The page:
All’s well that ends well in Glenageary for €2 million

Five-bed architect-designed house in secluded woodland setting


This large property takes its name from a historic well in the garden dating from the 1600s, where local monks collected water and traversed the land to buy fish from the boats in Dublin Bay.

Extending to 309sq m (3,326sq ft), the house was designed by Paul Brazil Architects in 2007, and was rented out for a couple of years.It’s now for sale through estate agent McNally Handy, with an asking price of €2 million.

Monkswell’s house and gardens are sunken into a private site in Glenageary, allowing total privacy from the main road. No element has been overlooked in the design, and the house is in turnkey condition.

A large south-facing kitchen-cum-dining room in the style of Smallbone looks out over a decked terrace and has three sets of French windows. A companion Aga, which has a dual heating function, sits snugly in the speckled grey granite worktop, as does the Liebherr wine cooler and integrated appliances.

Off the kitchen lies a formal dining room, which overlooks a small stream in the garden. A drawing room with a large sandstone fireplace has double doors leading to a raised paved limestone patio with topiary laurel trees and box hedging.

Sense of grandeur
A fifth bedroom lies on the ground floor and could also be used as a study or playroom.

The red tones of the Merbau hardwood floors give a warm feel throughout the property and are in perfect condition. Solid custom-built oak doors and Carlson windows give a robust sense of grandeur to the property.

Upstairs, accessed by a stairwell flooded with light from a glass-roofed atrium, are the bedrooms, all of which have interesting ceilings due to different pitches in the roof.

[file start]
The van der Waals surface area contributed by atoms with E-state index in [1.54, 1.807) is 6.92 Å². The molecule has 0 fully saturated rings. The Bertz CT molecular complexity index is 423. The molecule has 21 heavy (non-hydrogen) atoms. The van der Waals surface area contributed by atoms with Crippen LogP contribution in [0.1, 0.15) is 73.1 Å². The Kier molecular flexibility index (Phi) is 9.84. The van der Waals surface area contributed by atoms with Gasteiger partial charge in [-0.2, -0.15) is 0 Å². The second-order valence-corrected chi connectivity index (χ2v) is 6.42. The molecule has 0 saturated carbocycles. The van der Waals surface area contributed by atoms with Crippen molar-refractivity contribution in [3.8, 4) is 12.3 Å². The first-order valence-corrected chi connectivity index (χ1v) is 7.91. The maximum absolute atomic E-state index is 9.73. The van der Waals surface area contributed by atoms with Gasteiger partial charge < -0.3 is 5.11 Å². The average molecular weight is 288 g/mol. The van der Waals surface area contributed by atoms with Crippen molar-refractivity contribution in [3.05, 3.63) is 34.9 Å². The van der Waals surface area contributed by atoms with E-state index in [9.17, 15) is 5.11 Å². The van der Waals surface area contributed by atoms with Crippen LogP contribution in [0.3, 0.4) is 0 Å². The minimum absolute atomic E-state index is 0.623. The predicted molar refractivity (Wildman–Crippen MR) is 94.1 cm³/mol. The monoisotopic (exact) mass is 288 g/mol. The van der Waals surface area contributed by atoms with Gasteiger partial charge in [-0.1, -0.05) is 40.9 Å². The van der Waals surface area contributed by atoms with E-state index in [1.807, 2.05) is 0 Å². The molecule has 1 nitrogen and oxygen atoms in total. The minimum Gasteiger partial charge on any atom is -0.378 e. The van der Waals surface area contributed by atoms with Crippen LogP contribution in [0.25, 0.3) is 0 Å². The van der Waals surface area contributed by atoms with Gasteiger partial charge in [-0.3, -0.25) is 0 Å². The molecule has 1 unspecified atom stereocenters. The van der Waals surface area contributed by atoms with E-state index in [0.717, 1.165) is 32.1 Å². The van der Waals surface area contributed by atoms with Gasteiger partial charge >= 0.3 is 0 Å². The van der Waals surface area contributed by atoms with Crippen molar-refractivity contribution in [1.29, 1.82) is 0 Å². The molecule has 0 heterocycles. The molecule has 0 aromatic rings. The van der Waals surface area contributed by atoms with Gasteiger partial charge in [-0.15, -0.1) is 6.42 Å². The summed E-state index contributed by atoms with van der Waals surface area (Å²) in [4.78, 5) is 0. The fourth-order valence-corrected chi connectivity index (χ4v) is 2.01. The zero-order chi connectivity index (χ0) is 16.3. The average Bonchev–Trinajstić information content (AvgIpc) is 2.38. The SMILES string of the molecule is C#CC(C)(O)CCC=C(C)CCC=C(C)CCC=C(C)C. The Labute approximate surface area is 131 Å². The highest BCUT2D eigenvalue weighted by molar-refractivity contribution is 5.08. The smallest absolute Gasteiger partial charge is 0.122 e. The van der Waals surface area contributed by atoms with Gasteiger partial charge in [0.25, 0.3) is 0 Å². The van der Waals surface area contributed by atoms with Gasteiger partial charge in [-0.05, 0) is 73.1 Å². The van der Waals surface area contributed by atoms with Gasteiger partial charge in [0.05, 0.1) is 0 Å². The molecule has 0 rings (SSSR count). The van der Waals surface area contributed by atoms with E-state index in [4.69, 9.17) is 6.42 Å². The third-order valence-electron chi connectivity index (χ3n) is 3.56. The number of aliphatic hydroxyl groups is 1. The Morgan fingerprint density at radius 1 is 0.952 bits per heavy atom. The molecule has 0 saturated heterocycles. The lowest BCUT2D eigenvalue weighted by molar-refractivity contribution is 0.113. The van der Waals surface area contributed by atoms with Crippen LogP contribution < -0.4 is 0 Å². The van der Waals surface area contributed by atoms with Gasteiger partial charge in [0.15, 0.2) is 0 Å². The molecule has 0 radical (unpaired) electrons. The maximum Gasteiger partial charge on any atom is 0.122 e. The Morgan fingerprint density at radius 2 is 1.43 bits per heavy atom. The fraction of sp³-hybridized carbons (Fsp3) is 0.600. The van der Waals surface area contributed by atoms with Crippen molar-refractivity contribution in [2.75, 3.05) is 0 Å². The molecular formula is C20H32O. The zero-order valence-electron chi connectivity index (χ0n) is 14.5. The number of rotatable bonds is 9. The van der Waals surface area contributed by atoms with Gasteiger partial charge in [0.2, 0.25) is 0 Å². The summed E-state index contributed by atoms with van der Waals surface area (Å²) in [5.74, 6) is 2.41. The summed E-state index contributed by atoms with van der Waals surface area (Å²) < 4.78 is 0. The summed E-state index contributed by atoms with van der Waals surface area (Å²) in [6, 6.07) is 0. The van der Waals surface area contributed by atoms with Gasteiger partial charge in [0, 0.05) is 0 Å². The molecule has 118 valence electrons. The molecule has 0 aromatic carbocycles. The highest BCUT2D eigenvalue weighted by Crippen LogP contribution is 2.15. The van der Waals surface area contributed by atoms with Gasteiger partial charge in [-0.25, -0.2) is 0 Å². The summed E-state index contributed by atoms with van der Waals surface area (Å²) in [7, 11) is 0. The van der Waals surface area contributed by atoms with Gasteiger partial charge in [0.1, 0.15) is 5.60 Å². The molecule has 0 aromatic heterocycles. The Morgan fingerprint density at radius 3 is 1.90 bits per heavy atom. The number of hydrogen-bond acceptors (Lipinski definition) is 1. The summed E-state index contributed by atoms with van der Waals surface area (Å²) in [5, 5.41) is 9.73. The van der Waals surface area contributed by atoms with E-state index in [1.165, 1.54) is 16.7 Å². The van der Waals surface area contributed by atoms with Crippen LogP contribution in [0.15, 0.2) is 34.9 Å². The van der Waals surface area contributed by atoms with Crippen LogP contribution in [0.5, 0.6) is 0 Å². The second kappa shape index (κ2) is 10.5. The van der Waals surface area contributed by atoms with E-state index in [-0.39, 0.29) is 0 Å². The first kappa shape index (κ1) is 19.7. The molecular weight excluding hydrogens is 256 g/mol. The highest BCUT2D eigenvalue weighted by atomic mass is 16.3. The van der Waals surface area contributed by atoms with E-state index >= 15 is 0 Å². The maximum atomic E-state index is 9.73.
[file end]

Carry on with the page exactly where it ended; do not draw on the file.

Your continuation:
The master suite, which occupies the first floor return, is luxurious with its own private living room and a small balcony overlooking the gardens.

Through the dressing room is the lavish bathroom. It features a colossal porthole measuring four feet in diameter, which sits above the bath where one can soak while watching the in-built television. The first floor has three further bedrooms, two of which are en suite, and a large family bathroom.

What makes Monkswell so special along with the architectural detail is the planning and thought that went into the magnificent gardens.

The well, set in granite and complete with the historic cross, is a reminder of the monks who passed through here centuries ago, and a stream flows through the garden. This has interwoven decks on various levels with flush LED lighting and a small humpback bridge.

Careful planting of a Hazel copse and topiary hedging boldly mix with the mature trees and shrubs, resulting in a garden like the house itself – laden with character.

The Irish Times Logo
Commenting on The Irish Times has changed. To comment you must now be an Irish Times subscriber.
The account details entered are not currently associated with an Irish Times subscription. Please subscribe to sign in to comment.
Comment Sign In

Forgot password?
The Irish Times Logo
Thank you
You should receive instructions for resetting your password. When you have reset your password, you can Sign In.
The Irish Times Logo
Screen Name Selection


Please choose a screen name. This name will appear beside any comments you post. Your screen name should follow the standards set out in our community standards.

The Irish Times Logo
Commenting on The Irish Times has changed. To comment you must now be an Irish Times subscriber.
Forgot Password
Please enter your email address so we can send you a link to reset your password.

Sign In

Your Comments
We reserve the right to remove any content at any time from this Community, including without limitation if it violates the Community Standards. We ask that you report content that you in good faith believe violates the above rules by clicking the Flag link next to the offending comment or by filling out this form. New comments are only accepted for 3 days from the date of publication.